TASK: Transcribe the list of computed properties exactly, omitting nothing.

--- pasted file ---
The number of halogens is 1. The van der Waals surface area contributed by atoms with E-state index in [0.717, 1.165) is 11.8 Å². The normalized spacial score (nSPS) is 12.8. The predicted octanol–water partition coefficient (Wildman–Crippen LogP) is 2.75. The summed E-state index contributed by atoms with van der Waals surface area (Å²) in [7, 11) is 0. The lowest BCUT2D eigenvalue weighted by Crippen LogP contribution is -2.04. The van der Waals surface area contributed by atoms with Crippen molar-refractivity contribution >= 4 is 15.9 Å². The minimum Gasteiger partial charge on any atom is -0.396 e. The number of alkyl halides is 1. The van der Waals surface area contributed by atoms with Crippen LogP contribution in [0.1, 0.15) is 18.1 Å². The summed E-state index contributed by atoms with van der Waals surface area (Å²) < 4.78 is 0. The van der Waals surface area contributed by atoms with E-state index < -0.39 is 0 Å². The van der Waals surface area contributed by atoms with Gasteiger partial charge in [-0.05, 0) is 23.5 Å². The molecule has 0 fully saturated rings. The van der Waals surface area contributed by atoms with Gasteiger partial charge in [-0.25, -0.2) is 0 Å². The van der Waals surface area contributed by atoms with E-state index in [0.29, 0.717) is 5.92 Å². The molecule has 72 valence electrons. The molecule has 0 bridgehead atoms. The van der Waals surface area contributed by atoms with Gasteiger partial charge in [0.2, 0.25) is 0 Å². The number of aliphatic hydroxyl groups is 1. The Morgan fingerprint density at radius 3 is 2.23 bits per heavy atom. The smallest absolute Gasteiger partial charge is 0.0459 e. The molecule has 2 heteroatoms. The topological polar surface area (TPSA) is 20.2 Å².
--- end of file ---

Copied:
The number of halogens is 1. The van der Waals surface area contributed by atoms with E-state index in [0.717, 1.165) is 11.8 Å². The normalized spacial score (nSPS) is 12.8. The predicted octanol–water partition coefficient (Wildman–Crippen LogP) is 2.75. The summed E-state index contributed by atoms with van der Waals surface area (Å²) in [7, 11) is 0. The lowest BCUT2D eigenvalue weighted by Crippen LogP contribution is -2.04. The van der Waals surface area contributed by atoms with Crippen molar-refractivity contribution >= 4 is 15.9 Å². The minimum Gasteiger partial charge on any atom is -0.396 e. The number of alkyl halides is 1. The van der Waals surface area contributed by atoms with Crippen LogP contribution in [0.1, 0.15) is 18.1 Å². The summed E-state index contributed by atoms with van der Waals surface area (Å²) < 4.78 is 0. The van der Waals surface area contributed by atoms with E-state index < -0.39 is 0 Å². The van der Waals surface area contributed by atoms with Gasteiger partial charge in [-0.05, 0) is 23.5 Å². The molecule has 0 fully saturated rings. The van der Waals surface area contributed by atoms with Gasteiger partial charge in [-0.25, -0.2) is 0 Å². The van der Waals surface area contributed by atoms with E-state index in [0.29, 0.717) is 5.92 Å². The molecule has 72 valence electrons. The molecule has 0 bridgehead atoms. The van der Waals surface area contributed by atoms with Gasteiger partial charge in [0.2, 0.25) is 0 Å². The number of aliphatic hydroxyl groups is 1. The Morgan fingerprint density at radius 3 is 2.23 bits per heavy atom. The smallest absolute Gasteiger partial charge is 0.0459 e. The molecule has 2 heteroatoms. The topological polar surface area (TPSA) is 20.2 Å².